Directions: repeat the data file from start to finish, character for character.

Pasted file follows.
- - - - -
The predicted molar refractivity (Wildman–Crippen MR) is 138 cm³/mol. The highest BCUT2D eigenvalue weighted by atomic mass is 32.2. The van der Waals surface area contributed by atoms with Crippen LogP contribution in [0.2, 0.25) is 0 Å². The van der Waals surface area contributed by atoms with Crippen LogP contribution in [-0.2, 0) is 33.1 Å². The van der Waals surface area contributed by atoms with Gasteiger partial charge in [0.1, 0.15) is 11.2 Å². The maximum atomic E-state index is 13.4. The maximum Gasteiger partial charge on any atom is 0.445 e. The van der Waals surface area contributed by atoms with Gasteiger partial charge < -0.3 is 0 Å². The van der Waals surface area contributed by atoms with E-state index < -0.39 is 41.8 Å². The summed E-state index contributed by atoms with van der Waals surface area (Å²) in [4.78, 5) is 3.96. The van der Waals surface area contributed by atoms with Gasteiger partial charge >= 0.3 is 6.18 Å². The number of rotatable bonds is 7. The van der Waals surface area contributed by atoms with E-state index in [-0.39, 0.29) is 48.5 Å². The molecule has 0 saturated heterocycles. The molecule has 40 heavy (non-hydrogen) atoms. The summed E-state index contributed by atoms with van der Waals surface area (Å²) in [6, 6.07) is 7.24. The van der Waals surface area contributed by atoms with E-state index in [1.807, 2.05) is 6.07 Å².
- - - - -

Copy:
The predicted molar refractivity (Wildman–Crippen MR) is 138 cm³/mol. The highest BCUT2D eigenvalue weighted by atomic mass is 32.2. The van der Waals surface area contributed by atoms with Crippen LogP contribution in [0.2, 0.25) is 0 Å². The van der Waals surface area contributed by atoms with Crippen LogP contribution in [-0.2, 0) is 33.1 Å². The van der Waals surface area contributed by atoms with Gasteiger partial charge in [0.1, 0.15) is 11.2 Å². The maximum atomic E-state index is 13.4. The maximum Gasteiger partial charge on any atom is 0.445 e. The van der Waals surface area contributed by atoms with Gasteiger partial charge < -0.3 is 0 Å². The van der Waals surface area contributed by atoms with E-state index < -0.39 is 41.8 Å². The summed E-state index contributed by atoms with van der Waals surface area (Å²) in [4.78, 5) is 3.96. The van der Waals surface area contributed by atoms with Gasteiger partial charge >= 0.3 is 6.18 Å². The number of rotatable bonds is 7. The van der Waals surface area contributed by atoms with E-state index in [-0.39, 0.29) is 48.5 Å². The molecule has 0 saturated heterocycles. The molecule has 40 heavy (non-hydrogen) atoms. The summed E-state index contributed by atoms with van der Waals surface area (Å²) in [6, 6.07) is 7.24. The van der Waals surface area contributed by atoms with E-state index in [1.807, 2.05) is 6.07 Å².